Laurent Robert swapped the grind of a relegation dogfight for the glamour of Champions League football by signing for Portuguese giants Benfica on a free transfer.
Portsmouth agreed to cancel Robert's season-long loan from Newcastle, leaving the erratic French winger free to sign a three-and-a-half-year contract with Benfica.
Robert, 30, passed his medical in Lisbon on Wednesday morning and immediately revealed the lure of Champions League football was too great to turn down.
'It gives me great satisfaction to join Benfica because it's an ambitious club, just as I am,' he said.
'I came here to win titles. This is a super club and they showed a lot of interest in me. To be able to play in the Champions League is fantastic, and that is why I am here today.'
Robert is in line for a quick return to English soil however.
Benfica, coached by former Holland international Ronald Koeman and currently third in the Portuguese championship, face Liverpool in the Champions League quarter-finals after helping to eliminate Manchester United.
Robert cost Newcastle £9.5million when he signed from Paris St Germain in August 2001. He moved to Portsmouth last June on loan but has since been deemed surplus to requirements at Fratton Park following Harry Redknapp's return as manager.
Redknapp has got Portsmouth moving in the right direction and could have plenty of money available for new recruits if Russian businessman Alexandre Gaydamak completes his attempt to become part-owner of the club.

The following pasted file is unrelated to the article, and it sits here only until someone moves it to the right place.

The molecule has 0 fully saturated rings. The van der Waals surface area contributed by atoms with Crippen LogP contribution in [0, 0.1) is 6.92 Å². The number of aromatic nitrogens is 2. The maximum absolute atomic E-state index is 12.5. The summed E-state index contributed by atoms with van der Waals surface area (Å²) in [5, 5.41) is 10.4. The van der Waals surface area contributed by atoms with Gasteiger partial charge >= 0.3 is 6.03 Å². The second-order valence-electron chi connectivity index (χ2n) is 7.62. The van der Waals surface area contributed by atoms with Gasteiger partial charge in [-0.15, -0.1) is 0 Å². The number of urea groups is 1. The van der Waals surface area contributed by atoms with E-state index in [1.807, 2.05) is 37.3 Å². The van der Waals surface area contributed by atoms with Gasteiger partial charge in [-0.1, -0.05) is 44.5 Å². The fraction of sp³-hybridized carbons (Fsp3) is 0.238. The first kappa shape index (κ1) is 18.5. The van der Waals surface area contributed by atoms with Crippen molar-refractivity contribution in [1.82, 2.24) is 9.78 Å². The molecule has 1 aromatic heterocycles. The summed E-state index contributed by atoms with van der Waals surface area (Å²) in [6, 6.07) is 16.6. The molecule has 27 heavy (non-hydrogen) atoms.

Gaydamak is a 29-year-old multi-millionaire who, according to sources, plans to work closely with chairman Milan Mandaric, playing an active role in the club and key decisions affecting Portsmouth.
A source said: 'Sacha regards the club as a sleeping giant with lots of potential on the pitch and off the pitch.'
Gaydamak, who worked in a private banking company before setting up his own financial and real estate businesses, is expected to pass the Premier League's 'fit and proper person' test and sign a 'Director's Declaration' before being allowed to complete his investment in the club.
The test was raised as a possible obstacle because Gaydamak's father, the billionaire Arcadi Gaydamak, is the subject of an international arrest warrant in relation to his alleged part in an oil-for-arms deal to Angola in 1994, although he denies any wrongdoing.
However, while neither the Premier League nor Portsmouth were willing to discuss details, the club insist they have no reason to believe the deal will not go through as planned.
'We have no cause to be concerned,' said a club spokesman.